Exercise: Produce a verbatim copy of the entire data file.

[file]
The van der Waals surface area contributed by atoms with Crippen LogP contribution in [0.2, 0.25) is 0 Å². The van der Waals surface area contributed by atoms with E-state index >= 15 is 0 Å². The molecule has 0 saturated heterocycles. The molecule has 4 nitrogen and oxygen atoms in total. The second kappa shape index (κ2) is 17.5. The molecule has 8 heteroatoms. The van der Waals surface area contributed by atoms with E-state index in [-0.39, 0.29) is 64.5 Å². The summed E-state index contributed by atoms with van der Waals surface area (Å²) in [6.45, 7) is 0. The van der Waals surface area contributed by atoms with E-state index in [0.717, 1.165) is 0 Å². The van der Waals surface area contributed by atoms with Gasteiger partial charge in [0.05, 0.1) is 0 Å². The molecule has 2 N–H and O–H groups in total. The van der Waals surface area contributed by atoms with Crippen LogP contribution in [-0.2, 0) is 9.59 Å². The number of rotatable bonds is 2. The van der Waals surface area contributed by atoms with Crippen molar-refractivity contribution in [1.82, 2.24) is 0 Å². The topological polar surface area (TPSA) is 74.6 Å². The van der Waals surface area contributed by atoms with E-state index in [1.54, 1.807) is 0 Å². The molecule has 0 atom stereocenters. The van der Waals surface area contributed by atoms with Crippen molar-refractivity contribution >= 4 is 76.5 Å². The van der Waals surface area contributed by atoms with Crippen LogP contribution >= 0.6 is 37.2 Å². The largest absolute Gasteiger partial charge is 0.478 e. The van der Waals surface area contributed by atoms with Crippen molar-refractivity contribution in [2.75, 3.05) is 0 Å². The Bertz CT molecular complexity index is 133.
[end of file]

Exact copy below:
The van der Waals surface area contributed by atoms with Crippen LogP contribution in [0.2, 0.25) is 0 Å². The van der Waals surface area contributed by atoms with E-state index >= 15 is 0 Å². The molecule has 0 saturated heterocycles. The molecule has 4 nitrogen and oxygen atoms in total. The second kappa shape index (κ2) is 17.5. The molecule has 8 heteroatoms. The van der Waals surface area contributed by atoms with E-state index in [-0.39, 0.29) is 64.5 Å². The summed E-state index contributed by atoms with van der Waals surface area (Å²) in [6.45, 7) is 0. The van der Waals surface area contributed by atoms with E-state index in [0.717, 1.165) is 0 Å². The van der Waals surface area contributed by atoms with Gasteiger partial charge in [0.05, 0.1) is 0 Å². The molecule has 2 N–H and O–H groups in total. The van der Waals surface area contributed by atoms with Crippen LogP contribution in [-0.2, 0) is 9.59 Å². The number of rotatable bonds is 2. The van der Waals surface area contributed by atoms with Crippen molar-refractivity contribution in [1.82, 2.24) is 0 Å². The topological polar surface area (TPSA) is 74.6 Å². The van der Waals surface area contributed by atoms with E-state index in [1.54, 1.807) is 0 Å². The molecule has 0 atom stereocenters. The van der Waals surface area contributed by atoms with Crippen molar-refractivity contribution >= 4 is 76.5 Å². The van der Waals surface area contributed by atoms with Crippen LogP contribution >= 0.6 is 37.2 Å². The largest absolute Gasteiger partial charge is 0.478 e. The van der Waals surface area contributed by atoms with Crippen molar-refractivity contribution in [2.75, 3.05) is 0 Å². The Bertz CT molecular complexity index is 133.